Leeds riot blamed on police crime crackdown

Inner-city violence: Pub and cars burnt out as 150 go on rampage after drugs, weapons and stolen goods are seized in raids
Police yesterday said that a clampdown on crime had been at the root of a three-hour outbreak of violence in Leeds.

The violence flared in the Hyde Park area of the city after police executed three warrants following a tip-off about armed robberies. But the West Yorkshire force insisted the tough policy on crime was justified and the police would not back off.

Rumour and paranoia had made the area volatile during several weeks preceding Monday night's outbreak of arson and skirmishes with 100 riot police, residents said yesterday. Up to 150 youths set fire to cars and a pub, threw petrol bombs at police, and damaged property.

During the police raids that triggered the violence, drugs, weapons and stolen property were found. "The police were not heavy-handed, and this community does not want weapons in its midst," a witness said. "The police vehicles were attacked by local youths who did not want the arrests to take place. They just do not like the police."

Hyde Park, a mixed area of Victorian terraces and modern public housing, has a high rate of burglary and a flourishing trade in soft drugs. Burglar alarms and iron grilles on doors and windows are common.

Alarmist accounts of the raids raised tensions among the youths, who claimed police had assaulted women, torn ornaments from the walls and, in one incident, searched for drugs in a child's genitalia. "These are police with attitude. They have a gym where they work out, they're body- building to police this area, and they've been provoking people now for two or three months," one youth said.

Suspicion was aroused about police tactics in the area when high-intensity lighting was installed around the Jolly Buffer pub - still known locally by its former name, the Newlands - which had developed a reputation for illegal drug-dealing.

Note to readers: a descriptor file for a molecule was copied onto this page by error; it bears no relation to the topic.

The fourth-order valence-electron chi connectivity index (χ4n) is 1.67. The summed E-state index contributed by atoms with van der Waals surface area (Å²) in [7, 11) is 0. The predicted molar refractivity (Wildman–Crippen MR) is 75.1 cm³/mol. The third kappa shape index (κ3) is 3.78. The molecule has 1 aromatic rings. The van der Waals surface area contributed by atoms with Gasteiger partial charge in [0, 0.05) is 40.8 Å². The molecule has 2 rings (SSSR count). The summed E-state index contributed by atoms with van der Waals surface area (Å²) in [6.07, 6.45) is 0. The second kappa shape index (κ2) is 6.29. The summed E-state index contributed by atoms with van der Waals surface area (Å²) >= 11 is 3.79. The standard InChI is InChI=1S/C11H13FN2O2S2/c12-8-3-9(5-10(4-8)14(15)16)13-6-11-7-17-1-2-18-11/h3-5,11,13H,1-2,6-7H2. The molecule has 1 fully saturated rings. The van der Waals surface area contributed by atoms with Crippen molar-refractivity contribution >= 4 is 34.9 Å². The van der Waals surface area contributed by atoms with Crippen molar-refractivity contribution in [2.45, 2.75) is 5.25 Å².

Under new ownership, the pub - which was burnt out in Monday night's violence - had attempted to improve its image, but one of the joint licensees was wrongly suspected by local youths of being a former police officer. The other licensee was injured in an attack by youths two weeks ago, since when the pub had been closed.

With commanding views of an area where local youths congregate, the pub was also believed to house a police surveillance unit which gathered intelligence for the recent raids.

Nathan Evans, a community activist, said the Hyde Park area did not suffer from racial tensions, but lacked facilities for young people who felt neglected. "I've been waiting for three months for something like this to happen because there is nothing in this area for anybody," he said.

Superintendent Steve Smith, the local police commander, insisted that tactics would not be revised. "We would be letting the public down if we were to back off from arresting people for crime in a high crime area," he said. "This is about criminals and a reaction to policing in the area.

"It appears to me that there was a reaction to the very success of those operations."